1440p ultrawides are popular for both gaming and productivity due to the extra horizontal space they offer. it gives you more room for more apps running simultaneously so it should speed things up a bit and let you finish your tasks earlier. Its pixel density is slightly looser than the regular 27-inch QHD variants, but it’s still crisp and sharp compared to the usual 1080p monitors you see in the office.
The HP Z34c G3 rendered 97% of the sRGB gamut, so it isn’t as vibrant as its closest competitors such as the Dell P3421W. However, it’s already very accurate out of the box with a low deltaE average of only 0.71. Most users won’t need to calibrate it even if they want to use the monitor for editing work.
Using a colorimeter on the monitor reduced its deltaE average to 0.37 which is one of the best scores we’ve seen. However, it’s a minor improvement over the default setup, so spending more just to get a colorimeter isn’t worth it. But there is also its limited gamut coverage, so it might not be the best option for editing at this price range.
The HP Z34c G3’s backlight reached 365 cd/m2 at 100% brightness so it can fight off glare in well-lit environments like rooms with plenty of windows. Its contrast, on the other hand, is unimpressive since it is limited to 891:1 at 60% brightness. This means that the monitor can’t produce deep blacks and it can look washed out if used in a dark room.
The HP Z34c G3 sample had some backlight leaks which resulted in clouding issues at the top and bottom edge of the screen. They become more noticeable while viewing dark or all-black images or when the monitor is used without lights. This is common with IPS and curved monitors, but it’s entirely possible to get a unit with better performance in this regard.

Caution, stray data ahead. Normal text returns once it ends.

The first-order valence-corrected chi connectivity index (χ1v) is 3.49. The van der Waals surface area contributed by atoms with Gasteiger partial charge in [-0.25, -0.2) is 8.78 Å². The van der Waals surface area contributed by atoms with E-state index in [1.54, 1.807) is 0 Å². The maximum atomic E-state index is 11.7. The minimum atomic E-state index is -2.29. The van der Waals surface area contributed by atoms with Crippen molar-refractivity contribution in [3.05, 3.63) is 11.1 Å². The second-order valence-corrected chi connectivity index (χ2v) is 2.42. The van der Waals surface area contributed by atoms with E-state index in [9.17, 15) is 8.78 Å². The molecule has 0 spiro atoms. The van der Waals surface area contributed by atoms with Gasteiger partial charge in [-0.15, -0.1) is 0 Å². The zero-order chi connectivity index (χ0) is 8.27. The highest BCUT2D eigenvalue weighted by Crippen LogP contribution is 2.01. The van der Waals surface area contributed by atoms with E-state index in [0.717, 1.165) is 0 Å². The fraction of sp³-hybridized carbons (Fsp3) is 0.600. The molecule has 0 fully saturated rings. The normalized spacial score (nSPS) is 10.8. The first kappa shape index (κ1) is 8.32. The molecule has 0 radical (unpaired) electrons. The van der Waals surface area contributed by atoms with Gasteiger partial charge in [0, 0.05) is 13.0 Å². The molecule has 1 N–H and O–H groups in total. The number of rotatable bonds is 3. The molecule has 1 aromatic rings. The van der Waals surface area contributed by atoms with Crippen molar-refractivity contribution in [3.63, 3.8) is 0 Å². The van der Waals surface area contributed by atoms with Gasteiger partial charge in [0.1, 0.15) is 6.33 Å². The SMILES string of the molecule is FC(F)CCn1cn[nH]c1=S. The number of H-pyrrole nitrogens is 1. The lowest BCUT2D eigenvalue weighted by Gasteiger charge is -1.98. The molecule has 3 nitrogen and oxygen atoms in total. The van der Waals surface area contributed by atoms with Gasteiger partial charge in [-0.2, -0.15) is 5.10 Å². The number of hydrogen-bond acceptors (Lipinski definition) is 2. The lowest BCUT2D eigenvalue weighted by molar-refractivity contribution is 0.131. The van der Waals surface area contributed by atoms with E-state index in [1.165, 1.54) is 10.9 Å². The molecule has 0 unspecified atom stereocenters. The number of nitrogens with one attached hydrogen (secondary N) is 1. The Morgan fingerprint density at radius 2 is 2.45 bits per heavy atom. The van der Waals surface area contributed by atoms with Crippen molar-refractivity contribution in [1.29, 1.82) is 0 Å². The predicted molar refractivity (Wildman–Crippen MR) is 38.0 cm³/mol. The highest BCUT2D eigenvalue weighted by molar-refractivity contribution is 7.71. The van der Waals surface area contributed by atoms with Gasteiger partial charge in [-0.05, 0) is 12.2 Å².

The biggest weakness of the Z34c G3 is its slower pixel response time which results in blurring and persistence. You need to turn up its overdrive to reduce the issues, but using too much will add noticeable overshoot. However, this is all understandable since it is a business-oriented model that doesn’t focus on speed as a gaming variant does.
And lastly, the HP Z34c G3 doesn’t have FreeSync and G-Sync compatibility for gamers who want to avoid tearing and stuttering. Again, that’s understandable due to the nature of the monitor, even if Adaptive Sync is a must-have standard nowadays. Input lag sits at 12ms at 60Hz, but that doesn’t mean that the monitor is sluggish or delayed like the older LCD displays.
Thoughts on the HP Z34c G3
The HP Z34c G3 is a well-designed solution for those who want a large and accurate screen for remote work or for basically any task. It is not gaming-savvy, but the large screen is a joy to use for any application. It’s aesthetic and functionality that includes useful tools make it a great pick if you require them for your daily computing.
However, it’s very expensive for a USB-C equipped ultrawide that is limited in some ways. The Dell P3421W we mentioned can be had for less cash, and the only significant advantage the HP Z34c G3 has it its USB-C goes up to 100 watts. It’s a nice and sophisticated purchase, but it is not the most practical option if you aren’t going to use all of its modern features.
- 100-Watt USB-C and Built-in Webcam
- Excellent Out of the Box Accuracy
- Attractive and Functional Design
- Slow Pixel Response Time
- Limited Gamut Coverage
About the Author: Paolo is a gaming veteran since the golden days of Doom and Warcraft and has been building gaming systems for family, friends, and colleagues since junior high. High-performance monitors are one of his fixations and he believes that it’s every citizen’s right to enjoy one. He has gone through several pieces of hardware in pursuit of every bit of performance gain, much to the dismay of his wallet. He now works with Monitornerds to scrutinize the latest gear to create reviews that accentuate the seldom explained aspects of a PC monitor.